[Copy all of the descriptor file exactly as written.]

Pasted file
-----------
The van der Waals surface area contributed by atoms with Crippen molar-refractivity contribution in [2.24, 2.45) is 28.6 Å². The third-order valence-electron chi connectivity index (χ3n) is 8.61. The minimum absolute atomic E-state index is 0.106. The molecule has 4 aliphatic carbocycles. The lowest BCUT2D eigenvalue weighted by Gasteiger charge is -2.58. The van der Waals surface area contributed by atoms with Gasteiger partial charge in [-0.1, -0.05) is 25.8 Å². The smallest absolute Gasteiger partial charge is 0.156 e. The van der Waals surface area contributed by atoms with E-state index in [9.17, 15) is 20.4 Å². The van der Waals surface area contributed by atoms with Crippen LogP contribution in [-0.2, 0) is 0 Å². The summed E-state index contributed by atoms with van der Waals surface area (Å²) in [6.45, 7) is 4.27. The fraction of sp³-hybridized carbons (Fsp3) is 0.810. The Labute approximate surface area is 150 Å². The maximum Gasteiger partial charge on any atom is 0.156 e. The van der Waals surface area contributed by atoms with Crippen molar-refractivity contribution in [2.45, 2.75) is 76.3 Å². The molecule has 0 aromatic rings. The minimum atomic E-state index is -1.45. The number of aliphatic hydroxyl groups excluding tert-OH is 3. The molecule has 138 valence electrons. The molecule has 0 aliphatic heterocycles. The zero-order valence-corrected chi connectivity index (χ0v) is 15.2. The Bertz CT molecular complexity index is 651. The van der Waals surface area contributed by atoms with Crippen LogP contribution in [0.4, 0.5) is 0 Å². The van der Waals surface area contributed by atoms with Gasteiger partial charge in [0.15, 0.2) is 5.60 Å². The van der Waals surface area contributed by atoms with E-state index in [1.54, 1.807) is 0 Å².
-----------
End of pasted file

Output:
The van der Waals surface area contributed by atoms with Crippen molar-refractivity contribution in [2.24, 2.45) is 28.6 Å². The third-order valence-electron chi connectivity index (χ3n) is 8.61. The minimum absolute atomic E-state index is 0.106. The molecule has 4 aliphatic carbocycles. The lowest BCUT2D eigenvalue weighted by Gasteiger charge is -2.58. The van der Waals surface area contributed by atoms with Gasteiger partial charge in [-0.1, -0.05) is 25.8 Å². The smallest absolute Gasteiger partial charge is 0.156 e. The van der Waals surface area contributed by atoms with E-state index in [9.17, 15) is 20.4 Å². The van der Waals surface area contributed by atoms with Crippen LogP contribution in [-0.2, 0) is 0 Å². The summed E-state index contributed by atoms with van der Waals surface area (Å²) in [6.45, 7) is 4.27. The fraction of sp³-hybridized carbons (Fsp3) is 0.810. The Labute approximate surface area is 150 Å². The maximum Gasteiger partial charge on any atom is 0.156 e. The van der Waals surface area contributed by atoms with Crippen molar-refractivity contribution in [2.45, 2.75) is 76.3 Å². The molecule has 0 aromatic rings. The minimum atomic E-state index is -1.45. The number of aliphatic hydroxyl groups excluding tert-OH is 3. The molecule has 138 valence electrons. The molecule has 0 aliphatic heterocycles. The zero-order valence-corrected chi connectivity index (χ0v) is 15.2. The Bertz CT molecular complexity index is 651. The van der Waals surface area contributed by atoms with Crippen LogP contribution in [0.4, 0.5) is 0 Å². The van der Waals surface area contributed by atoms with Gasteiger partial charge in [0.15, 0.2) is 5.60 Å². The van der Waals surface area contributed by atoms with E-state index in [1.54, 1.807) is 0 Å².